Wellington water woes becoming daily disasters, council under pressure

8:05 pm on 4 February 2021

Burst pipes, a sinkhole, a water geyser in a suburban street - Wellington's water woes are fast becoming daily disasters.

A water main has burst in central Wellington's Aro Valley.

A burst water main in Aro Street in central Wellington recently provided the most spectacular example of the city's water woes. Photo: RNZ / Dom Thomas

Pressure is mounting on the Wellington City Council and Wellington Water to urgently fix the city's beleaguered water network.

A burst water main in Karori today is just the latest in a raft of failures within the capital's water system.

Overnight crews worked to fix a sinkhole that opened up in the CBD yesterday.

Last week, a geyser erupted 20 metres into the air in Aro Valley, flooding the popular residential street, also home to cafes and shops.

Just days before that, a critical wastewater pipe burst downtown, sending sewage out into the road.

In the past year, there were more than 2000 pipe breaks, an average of 40 a week.

Wellington Water crews carried out a temporary repair to a stormwater pipe beneath Wellington’s Jervois Quay.  a hole in the pipe is thought to have enabled water to gradually erode and wash away the subsoil.

Wellington Water crews have carried out a temporary repair to a stormwater pipe beneath Wellington's Jervois Quay. Photo: Supplied / Wellington Water

Wellington City councillor Fleur Fitzsimons said the community is sick of it.

"Wellingtonians are rightly demanding that water infrastructure serves the needs of our city and it is not currently doing that. It's simply not good enough that we have 100-year-old pipes failing across the city. Residents and businesses deserve much more than this," she said.

Businesses are also at their wit's end.

Wellington Chamber of Commerce president Jo Healey said businesses were caught out every time a pipe burst.

It disrupted businesses, citizens and transport, she said, and there must be urgent action to stop it happening.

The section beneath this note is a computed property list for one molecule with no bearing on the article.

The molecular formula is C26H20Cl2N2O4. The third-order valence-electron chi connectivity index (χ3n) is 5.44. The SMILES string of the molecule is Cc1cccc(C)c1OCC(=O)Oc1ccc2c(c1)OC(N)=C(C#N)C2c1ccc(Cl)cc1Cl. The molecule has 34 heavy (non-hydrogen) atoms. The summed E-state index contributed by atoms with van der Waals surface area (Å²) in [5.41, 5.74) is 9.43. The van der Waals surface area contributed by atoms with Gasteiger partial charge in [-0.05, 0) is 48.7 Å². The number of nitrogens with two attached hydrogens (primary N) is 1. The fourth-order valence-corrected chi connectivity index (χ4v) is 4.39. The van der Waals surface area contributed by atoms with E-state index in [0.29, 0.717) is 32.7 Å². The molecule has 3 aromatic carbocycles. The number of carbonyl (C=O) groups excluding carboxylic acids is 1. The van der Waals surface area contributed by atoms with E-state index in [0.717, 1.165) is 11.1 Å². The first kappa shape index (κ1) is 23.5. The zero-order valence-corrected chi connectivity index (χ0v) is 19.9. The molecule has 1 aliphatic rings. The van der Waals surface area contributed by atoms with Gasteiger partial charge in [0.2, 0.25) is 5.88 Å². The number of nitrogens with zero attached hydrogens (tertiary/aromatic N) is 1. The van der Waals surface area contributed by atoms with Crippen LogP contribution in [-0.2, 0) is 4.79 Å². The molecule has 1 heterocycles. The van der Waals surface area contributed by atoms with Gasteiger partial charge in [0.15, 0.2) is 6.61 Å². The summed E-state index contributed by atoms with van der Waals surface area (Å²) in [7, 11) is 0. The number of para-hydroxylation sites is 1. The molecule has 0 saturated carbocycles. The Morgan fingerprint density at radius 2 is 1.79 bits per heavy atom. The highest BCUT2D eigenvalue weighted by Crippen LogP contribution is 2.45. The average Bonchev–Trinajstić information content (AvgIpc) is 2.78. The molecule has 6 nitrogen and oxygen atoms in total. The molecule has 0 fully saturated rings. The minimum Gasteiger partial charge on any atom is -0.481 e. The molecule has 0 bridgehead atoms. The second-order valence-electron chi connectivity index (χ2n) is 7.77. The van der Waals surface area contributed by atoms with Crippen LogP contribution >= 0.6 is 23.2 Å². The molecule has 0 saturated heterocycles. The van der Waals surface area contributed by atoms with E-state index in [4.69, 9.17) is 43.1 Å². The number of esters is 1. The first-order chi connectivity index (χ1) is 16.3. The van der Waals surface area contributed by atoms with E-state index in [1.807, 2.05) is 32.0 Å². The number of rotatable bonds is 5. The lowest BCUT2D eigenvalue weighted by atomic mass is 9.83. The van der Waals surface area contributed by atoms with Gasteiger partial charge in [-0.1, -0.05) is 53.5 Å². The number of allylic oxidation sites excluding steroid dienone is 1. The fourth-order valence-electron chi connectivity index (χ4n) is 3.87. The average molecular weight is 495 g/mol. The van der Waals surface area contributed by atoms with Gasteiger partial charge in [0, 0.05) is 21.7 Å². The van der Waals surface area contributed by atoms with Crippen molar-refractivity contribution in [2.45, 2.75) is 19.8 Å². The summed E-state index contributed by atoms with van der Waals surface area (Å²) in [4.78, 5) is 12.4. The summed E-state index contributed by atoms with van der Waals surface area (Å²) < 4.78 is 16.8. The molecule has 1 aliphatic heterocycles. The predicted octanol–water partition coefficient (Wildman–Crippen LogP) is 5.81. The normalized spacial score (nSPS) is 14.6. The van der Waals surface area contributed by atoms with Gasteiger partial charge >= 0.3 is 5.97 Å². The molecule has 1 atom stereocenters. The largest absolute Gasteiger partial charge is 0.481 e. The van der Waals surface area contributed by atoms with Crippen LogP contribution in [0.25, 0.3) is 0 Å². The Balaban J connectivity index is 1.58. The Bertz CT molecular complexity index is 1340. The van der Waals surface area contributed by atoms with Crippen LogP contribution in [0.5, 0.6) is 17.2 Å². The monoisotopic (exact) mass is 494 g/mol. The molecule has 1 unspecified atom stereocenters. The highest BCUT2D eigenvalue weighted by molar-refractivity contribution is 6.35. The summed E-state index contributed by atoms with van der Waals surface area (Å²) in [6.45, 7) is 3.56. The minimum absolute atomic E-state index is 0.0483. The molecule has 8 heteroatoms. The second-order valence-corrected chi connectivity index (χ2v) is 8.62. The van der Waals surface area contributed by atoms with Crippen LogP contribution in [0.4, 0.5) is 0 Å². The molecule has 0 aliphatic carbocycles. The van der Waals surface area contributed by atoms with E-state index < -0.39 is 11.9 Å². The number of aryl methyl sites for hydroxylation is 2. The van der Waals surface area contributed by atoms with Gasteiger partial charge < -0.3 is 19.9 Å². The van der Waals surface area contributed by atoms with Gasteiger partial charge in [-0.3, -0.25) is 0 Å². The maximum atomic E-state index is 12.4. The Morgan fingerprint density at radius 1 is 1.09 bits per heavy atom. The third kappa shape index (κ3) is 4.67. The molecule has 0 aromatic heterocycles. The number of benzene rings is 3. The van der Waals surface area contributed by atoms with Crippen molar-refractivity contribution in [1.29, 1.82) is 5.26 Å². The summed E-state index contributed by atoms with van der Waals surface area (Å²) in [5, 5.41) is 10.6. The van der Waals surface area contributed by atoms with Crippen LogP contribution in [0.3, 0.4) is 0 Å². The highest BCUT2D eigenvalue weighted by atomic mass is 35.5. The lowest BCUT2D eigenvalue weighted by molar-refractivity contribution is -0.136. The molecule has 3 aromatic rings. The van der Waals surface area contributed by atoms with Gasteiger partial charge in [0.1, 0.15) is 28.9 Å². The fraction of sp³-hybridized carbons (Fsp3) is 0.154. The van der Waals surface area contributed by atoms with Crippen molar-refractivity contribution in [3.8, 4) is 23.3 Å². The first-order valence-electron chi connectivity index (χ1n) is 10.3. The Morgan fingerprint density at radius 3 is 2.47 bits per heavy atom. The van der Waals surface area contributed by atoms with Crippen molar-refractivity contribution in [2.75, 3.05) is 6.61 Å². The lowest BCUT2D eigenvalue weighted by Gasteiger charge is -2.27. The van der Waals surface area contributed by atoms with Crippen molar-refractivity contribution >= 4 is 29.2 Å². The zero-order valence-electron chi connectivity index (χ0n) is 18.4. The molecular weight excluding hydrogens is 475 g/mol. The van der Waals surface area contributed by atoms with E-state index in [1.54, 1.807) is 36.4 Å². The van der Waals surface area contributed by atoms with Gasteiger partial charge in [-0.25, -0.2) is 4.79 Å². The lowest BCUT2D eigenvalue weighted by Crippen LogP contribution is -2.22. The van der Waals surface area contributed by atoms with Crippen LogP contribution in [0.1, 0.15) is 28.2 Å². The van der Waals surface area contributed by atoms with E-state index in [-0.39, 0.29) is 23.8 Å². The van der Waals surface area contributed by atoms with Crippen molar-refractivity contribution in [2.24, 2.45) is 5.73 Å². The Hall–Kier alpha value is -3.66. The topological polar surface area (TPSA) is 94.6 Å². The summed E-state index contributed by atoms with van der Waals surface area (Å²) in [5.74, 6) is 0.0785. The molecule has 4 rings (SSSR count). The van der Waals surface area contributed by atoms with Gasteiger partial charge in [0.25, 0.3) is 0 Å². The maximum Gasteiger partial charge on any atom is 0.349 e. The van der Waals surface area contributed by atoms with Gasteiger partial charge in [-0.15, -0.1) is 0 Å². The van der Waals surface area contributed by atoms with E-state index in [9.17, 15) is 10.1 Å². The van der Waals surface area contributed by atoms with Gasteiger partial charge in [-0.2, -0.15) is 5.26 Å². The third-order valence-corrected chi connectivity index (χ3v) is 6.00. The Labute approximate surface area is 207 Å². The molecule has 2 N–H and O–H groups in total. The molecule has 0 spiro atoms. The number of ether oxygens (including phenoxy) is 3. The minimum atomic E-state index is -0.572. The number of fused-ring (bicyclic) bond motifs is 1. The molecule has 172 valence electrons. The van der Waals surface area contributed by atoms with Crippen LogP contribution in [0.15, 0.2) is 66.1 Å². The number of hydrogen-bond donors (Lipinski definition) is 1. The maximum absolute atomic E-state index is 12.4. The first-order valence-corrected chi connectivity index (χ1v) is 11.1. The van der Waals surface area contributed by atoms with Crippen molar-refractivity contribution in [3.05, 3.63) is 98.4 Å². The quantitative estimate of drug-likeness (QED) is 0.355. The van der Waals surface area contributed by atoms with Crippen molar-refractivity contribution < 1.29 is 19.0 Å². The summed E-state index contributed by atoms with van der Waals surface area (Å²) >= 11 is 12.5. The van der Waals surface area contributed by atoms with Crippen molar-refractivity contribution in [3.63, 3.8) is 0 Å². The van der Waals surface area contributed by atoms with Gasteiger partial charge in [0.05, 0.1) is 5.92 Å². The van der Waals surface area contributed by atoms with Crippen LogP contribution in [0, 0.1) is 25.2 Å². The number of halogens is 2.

"It really is up to the council to prioritise Wellington's water infrastructure. It's something that our city hasn't done in the past. We have to clean up the mess and really quickly get on with fixing the pipes," Healey said.

The city's network has some of the oldest pipes in the country, and many of those built more recently - in the past 50 to 70 years - were made with substandard materials.

Successive councils have under-invested in the system and now about $2-$5 billion is needed to fix it over the next 30 years.

Corner of Dixon St and Willis St for sewerage pipe repairs in Wellington

The corner of Dixon St and Willis St in December 2019 after a pipe collapsed. Photo: RNZ / Emma Hatton

Wellington Mayor Andy Foster said a proposal was being considered to earmark at least $40 million to build two new pipes in the central city.

The pipes will initially act as a back-up to big waste water pipes, in the event a current one bursts. Eventually, those pipes will transition to become part of the new network.

These additional pipes would create resilience within the system, he said.

Foster said he was aware pressure was mounting on the issue and added that this project was a matter of priority.

"We do need to move with confidence, with speed and with purpose, identify the pipes that are the most critical, identify which need to be addressed first.

"Does that mean there will be no pipe breaks from here on in? Of course it doesn't. What we need to do now is reduce the number of breaks and the criticality of breaks."

Councillor Fleur Fitzsimons said this project was important, but it was just the beginning.

"The Water Taskforce showed there was under-investment in water infrastructure to the tune of $350m so this $40m pipe has to be just the beginning."

Fitzsimons said the solutions did not just lie in spending more money.

"We have to look at amalgamating local authorities in Wellington and working much more closely with government in the upcoming water reforms they have planned."

The proposal for the new pipes was just one of many projects in the works and ring-fencing funding would be a priority, Foster said.

"There hasn't been enough money invested in renewals. So we need to ring-fence that and if we collect appreciation on the three water pipes - storm water, waste water and drinking water - we need to be putting that money back into the renewal of those pipes and getting them up to scratch."

The Long-Term Plan Committee will need to sign off on the project, before it heads to public consultation.

But Foster said, if all went well, those two major pipes could be built within 10 years.

Sinkhole repair update

Meanwhile, commuters in central Wellington are being warned of more possible delays tomorrow morning as repairs continue on the sinkhole. People are being advised to check social media channels for updates.

A CCTV inspection of a damaged stormwater pipe under the road is being carried out as well as further work to patch up the hole overnight.

Wellington City Council said work would continue for the next few nights. It said a permament fix for the broken pipe - which was due for renewal in the next 10 years - would happen within the next six months.

"When the pipe was exposed last night we found the damage to be more extensive than the sinkhole itself. Tonight, workers will begin shoring work to stabilise the ground and the road around the full extent of the broken pipe."

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